I support experimenting with putting copy metadata in the changelog. And the patches before this one did a lot of work to allow copy metadata to be read from alternate sources, which is great, since it can allow flexibility in the future (think copy caches, copy modifications outside of a commit, etc).

Yes, Pierre-Yves and Georges wanted to work on adding them to a cache. As you hint at, that would also allow copy detection to be run at a later point to update the cache. And yes, the previous patches should have decoupled the algorithms from the storage well (the new assumption is that we can cheaply get copy metadata for a whole changeset).

I haven't looked at all these patches in detail, but it seems to me there should be a repo requirement in the case(s) where (all) copy metadata is not in the filelogs. Without a repo requirement, an old client may attempt to open a repo and not be able to find the copy metadata. It is OK to duplicate copy metadata in the changelog and have newer clients use copy metadata from the changelog if it is available. But if all copy metadata isn't available in the filelogs, there needs to be a requirement to lock out old clients.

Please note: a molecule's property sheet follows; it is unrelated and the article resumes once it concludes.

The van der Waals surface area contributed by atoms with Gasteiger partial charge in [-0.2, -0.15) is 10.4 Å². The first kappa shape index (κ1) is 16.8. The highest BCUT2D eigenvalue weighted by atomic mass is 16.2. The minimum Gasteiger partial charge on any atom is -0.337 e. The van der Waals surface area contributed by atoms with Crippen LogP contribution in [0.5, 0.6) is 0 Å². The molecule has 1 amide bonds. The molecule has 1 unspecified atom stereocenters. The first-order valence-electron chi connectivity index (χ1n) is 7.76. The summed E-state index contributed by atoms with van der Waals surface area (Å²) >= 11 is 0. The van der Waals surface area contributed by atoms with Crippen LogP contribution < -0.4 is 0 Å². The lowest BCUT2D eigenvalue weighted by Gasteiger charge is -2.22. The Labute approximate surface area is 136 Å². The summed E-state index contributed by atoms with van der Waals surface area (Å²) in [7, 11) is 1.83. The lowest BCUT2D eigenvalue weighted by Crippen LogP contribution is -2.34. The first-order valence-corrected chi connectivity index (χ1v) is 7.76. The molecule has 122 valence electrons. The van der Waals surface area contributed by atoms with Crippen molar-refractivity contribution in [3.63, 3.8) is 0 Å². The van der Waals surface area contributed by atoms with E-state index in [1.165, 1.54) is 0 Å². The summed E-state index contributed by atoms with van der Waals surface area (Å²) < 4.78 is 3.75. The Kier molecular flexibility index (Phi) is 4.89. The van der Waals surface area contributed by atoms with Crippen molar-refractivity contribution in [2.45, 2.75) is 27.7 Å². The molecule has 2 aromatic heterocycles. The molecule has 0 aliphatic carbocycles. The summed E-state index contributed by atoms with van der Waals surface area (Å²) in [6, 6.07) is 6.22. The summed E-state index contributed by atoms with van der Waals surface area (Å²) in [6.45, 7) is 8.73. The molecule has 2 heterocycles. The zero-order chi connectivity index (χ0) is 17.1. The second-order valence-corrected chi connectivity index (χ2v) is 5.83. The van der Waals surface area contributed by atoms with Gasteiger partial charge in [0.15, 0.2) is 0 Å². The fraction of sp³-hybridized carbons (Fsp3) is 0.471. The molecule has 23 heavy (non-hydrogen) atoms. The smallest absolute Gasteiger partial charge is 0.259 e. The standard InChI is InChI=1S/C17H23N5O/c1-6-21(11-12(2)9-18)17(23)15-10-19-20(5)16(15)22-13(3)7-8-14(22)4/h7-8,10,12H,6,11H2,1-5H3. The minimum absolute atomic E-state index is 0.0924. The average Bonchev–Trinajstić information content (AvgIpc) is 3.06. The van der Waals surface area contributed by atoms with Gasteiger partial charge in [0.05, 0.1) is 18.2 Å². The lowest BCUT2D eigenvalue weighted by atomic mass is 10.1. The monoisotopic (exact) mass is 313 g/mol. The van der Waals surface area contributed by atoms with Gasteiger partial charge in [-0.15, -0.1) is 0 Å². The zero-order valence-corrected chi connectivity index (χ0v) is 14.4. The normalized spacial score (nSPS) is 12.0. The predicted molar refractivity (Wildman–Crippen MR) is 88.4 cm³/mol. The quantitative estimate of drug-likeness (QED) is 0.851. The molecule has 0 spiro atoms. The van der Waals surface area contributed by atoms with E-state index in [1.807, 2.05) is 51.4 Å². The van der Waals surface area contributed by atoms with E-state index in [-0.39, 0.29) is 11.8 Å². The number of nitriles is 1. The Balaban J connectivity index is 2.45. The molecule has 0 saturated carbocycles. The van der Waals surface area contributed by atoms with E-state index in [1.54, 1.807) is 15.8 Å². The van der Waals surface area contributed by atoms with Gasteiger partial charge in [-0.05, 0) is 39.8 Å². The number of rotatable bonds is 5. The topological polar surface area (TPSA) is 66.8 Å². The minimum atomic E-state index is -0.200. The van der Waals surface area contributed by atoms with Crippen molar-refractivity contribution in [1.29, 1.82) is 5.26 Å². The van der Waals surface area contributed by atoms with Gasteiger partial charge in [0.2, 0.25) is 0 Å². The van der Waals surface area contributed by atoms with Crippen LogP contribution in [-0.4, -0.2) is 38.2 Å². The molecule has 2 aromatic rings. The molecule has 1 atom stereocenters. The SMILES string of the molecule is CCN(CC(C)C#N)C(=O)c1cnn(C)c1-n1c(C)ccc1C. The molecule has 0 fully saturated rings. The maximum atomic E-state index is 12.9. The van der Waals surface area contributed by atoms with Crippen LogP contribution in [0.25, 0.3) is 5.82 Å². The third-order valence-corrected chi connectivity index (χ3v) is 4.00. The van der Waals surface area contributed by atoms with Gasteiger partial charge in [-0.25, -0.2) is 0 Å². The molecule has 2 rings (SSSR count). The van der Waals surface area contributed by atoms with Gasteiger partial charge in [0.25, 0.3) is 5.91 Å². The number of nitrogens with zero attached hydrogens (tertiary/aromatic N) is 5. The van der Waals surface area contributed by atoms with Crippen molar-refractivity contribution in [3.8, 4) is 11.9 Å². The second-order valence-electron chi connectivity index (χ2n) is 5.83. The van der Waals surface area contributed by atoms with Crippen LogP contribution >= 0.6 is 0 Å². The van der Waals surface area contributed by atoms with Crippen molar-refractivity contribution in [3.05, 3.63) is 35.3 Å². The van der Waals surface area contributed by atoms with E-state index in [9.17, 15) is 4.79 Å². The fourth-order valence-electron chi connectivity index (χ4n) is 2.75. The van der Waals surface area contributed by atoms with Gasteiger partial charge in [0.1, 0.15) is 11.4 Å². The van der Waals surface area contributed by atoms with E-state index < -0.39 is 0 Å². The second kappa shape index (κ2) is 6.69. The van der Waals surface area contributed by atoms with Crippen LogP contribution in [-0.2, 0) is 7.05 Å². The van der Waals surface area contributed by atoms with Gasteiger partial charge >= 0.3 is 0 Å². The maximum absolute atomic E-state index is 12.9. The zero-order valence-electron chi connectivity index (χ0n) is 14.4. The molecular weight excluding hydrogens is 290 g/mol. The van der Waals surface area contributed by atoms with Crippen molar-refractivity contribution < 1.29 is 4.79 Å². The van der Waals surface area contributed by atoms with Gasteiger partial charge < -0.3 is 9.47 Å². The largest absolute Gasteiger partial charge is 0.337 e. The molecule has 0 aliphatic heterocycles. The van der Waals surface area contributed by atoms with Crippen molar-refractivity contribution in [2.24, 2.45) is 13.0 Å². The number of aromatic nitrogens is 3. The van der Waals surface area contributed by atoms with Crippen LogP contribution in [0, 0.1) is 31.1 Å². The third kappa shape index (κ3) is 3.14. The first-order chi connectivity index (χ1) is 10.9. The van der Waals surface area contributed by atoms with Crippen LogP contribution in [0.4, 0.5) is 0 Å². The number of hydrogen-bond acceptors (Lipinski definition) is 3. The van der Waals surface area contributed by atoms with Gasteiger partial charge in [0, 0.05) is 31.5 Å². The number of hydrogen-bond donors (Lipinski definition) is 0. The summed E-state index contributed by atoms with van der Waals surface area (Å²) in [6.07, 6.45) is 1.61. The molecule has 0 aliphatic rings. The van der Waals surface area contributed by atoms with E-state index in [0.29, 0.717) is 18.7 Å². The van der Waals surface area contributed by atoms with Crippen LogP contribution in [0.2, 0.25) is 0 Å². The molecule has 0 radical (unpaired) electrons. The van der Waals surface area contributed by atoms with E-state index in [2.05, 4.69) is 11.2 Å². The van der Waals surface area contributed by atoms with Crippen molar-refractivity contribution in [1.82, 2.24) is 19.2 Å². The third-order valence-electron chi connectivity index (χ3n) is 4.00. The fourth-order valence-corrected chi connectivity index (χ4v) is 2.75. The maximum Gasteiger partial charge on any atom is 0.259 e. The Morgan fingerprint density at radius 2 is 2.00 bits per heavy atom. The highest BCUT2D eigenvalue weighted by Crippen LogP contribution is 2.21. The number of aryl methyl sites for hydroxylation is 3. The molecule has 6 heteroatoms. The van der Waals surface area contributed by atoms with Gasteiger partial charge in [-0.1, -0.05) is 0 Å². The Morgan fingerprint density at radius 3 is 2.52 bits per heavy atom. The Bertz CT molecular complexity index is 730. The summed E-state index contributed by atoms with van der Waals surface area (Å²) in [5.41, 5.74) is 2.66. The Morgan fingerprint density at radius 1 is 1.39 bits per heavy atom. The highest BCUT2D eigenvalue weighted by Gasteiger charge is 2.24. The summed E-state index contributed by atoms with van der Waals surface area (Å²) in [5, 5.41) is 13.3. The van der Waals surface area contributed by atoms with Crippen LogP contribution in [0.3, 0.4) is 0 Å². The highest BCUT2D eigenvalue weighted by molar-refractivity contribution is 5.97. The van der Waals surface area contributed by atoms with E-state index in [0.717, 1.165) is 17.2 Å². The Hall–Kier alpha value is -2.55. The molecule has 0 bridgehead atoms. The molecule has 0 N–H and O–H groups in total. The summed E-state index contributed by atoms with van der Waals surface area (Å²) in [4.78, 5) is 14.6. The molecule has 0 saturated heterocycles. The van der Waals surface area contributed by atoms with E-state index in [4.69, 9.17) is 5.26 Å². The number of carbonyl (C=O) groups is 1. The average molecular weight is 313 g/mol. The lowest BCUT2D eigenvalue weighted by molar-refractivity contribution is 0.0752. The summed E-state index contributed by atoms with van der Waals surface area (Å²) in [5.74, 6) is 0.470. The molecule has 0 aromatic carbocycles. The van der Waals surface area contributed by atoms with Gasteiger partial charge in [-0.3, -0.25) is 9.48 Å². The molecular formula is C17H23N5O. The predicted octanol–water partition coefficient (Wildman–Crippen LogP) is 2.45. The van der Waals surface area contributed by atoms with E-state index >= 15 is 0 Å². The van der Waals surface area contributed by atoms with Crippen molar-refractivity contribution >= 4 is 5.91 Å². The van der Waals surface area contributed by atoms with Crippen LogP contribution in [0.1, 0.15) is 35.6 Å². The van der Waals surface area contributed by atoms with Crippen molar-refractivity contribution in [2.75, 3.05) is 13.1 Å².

I had considered that, but figured that copy information isn't essential enough to warrant a repo requirement. But I agree with your next paragraph.

That being said, we may want to be aggressive than this! If a new client is writing copy metadata to filelogs and the changelog, an old client may commit to the repo with the copy metadata just in the filelogs. I'm not sure about the code behavior, but presumably a new client configured to use changelog copy metadata would forego reading the filelog metadata since it is expecting to read it from the changelog. This could result in a new client missing copy metadata written by an old client. So we would need a repo requirement to lock out old clients from writing to the repo.